As intranets started cropping up, most followed the same evolutionary path. Companies tended to begin with "information distribution models," or data that all their employees could use.
"Everyone went to HR first," said Dal Harris, consultant and marketing manager for Chicago-based Neoglyphics, a Zepher company. "The cost-saving ROI on printing employee handbooks, et cetera, was easy to see, but that was early."
Companies are looking at more ways to use the intranet for "knowledge management," Mr. Harris said. Intranets are becoming a forum for discussing ideas and comparing virtual notes on various projects. Disparate groups within an organization can use the intranet to communicate with each other about problems that one group or another might have already solved.
Intranets can also function as data storehouses. Documents that at one point existed in an employee's filing cabinet, Rolodex or personal computer can now be sorted, searched and shared on an intranet. As a company experiences employee turnover, continuity can become even more vital.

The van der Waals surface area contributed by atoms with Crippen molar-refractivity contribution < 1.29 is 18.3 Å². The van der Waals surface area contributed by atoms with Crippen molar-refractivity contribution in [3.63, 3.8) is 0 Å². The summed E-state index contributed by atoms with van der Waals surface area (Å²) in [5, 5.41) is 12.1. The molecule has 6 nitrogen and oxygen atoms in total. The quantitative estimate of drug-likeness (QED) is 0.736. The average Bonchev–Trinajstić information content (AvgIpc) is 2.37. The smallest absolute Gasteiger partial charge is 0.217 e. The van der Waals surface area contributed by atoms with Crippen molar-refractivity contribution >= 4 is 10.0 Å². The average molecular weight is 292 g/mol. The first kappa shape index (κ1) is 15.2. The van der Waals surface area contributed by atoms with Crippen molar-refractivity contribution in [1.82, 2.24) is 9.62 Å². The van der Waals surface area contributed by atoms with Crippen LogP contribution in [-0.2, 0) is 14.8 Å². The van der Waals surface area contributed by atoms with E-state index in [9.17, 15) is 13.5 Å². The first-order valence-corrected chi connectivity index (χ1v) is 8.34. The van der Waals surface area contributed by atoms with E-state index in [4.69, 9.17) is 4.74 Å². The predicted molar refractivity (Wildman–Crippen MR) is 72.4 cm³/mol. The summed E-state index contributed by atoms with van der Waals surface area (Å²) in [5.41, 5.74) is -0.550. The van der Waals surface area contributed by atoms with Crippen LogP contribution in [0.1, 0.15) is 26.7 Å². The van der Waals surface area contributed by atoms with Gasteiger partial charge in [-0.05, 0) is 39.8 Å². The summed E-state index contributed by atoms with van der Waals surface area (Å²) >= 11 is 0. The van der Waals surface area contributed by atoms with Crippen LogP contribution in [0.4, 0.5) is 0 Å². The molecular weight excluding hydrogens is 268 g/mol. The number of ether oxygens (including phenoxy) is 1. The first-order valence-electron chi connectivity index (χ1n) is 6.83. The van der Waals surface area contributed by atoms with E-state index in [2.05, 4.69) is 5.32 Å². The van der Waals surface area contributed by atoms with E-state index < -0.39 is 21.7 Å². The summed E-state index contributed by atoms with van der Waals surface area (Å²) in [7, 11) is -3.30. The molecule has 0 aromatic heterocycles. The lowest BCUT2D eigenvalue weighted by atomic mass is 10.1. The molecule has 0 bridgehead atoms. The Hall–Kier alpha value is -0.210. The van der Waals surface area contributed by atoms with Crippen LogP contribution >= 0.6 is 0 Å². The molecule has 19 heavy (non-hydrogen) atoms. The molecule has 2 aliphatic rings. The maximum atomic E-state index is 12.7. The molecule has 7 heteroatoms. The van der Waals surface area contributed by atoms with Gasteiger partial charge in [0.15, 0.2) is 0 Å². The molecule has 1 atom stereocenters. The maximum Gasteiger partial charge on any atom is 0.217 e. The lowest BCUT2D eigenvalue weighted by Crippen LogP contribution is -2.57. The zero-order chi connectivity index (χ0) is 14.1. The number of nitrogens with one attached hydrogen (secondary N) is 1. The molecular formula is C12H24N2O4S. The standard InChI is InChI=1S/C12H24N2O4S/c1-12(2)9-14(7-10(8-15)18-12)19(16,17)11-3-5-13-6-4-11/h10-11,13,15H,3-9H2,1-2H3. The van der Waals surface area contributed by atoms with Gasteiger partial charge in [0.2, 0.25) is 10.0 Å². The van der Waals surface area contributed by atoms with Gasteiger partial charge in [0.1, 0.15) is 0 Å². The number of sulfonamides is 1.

"Anything that has been created can now be stored in a virtual library," said Mr. Harris.
One of the greatest growth areas for intranets is in softer applications.
"Companies are realizing that it's not an altogether bad idea that there be some content that's fun," said Mr. Harris. Intranets can be used as a "virtual watercooler" to facilitate community building that takes place in an office every day, off line. Birth announcements, party planning, corporate trivia, car pooling and even parenting advice are fair game for less work-focused areas of intranets.
On the development side, most issues that come up for Web sites are in play for intranets.
"Interaction design and visual design are still important," said Stephen Plumlee, head producer at New York's R/GA Interactive. "Whether it lives on one side of the wall or the other doesn't matter."
The other issue that comes up is maintenance. Diversification of the intranet's content can lead to questions about ownership of the project. Mr. Harris finds more corporate communications divisions taking charge of the upkeep for the intranet's content.
One of the most interesting developments is the increasing need for intranet umbrella sites. Marketers are finding that their intranets are becoming so widespread, they need a company such as Neoglyphics to design a Yahoo!-like interface for the thousands of mini sites within their intranets.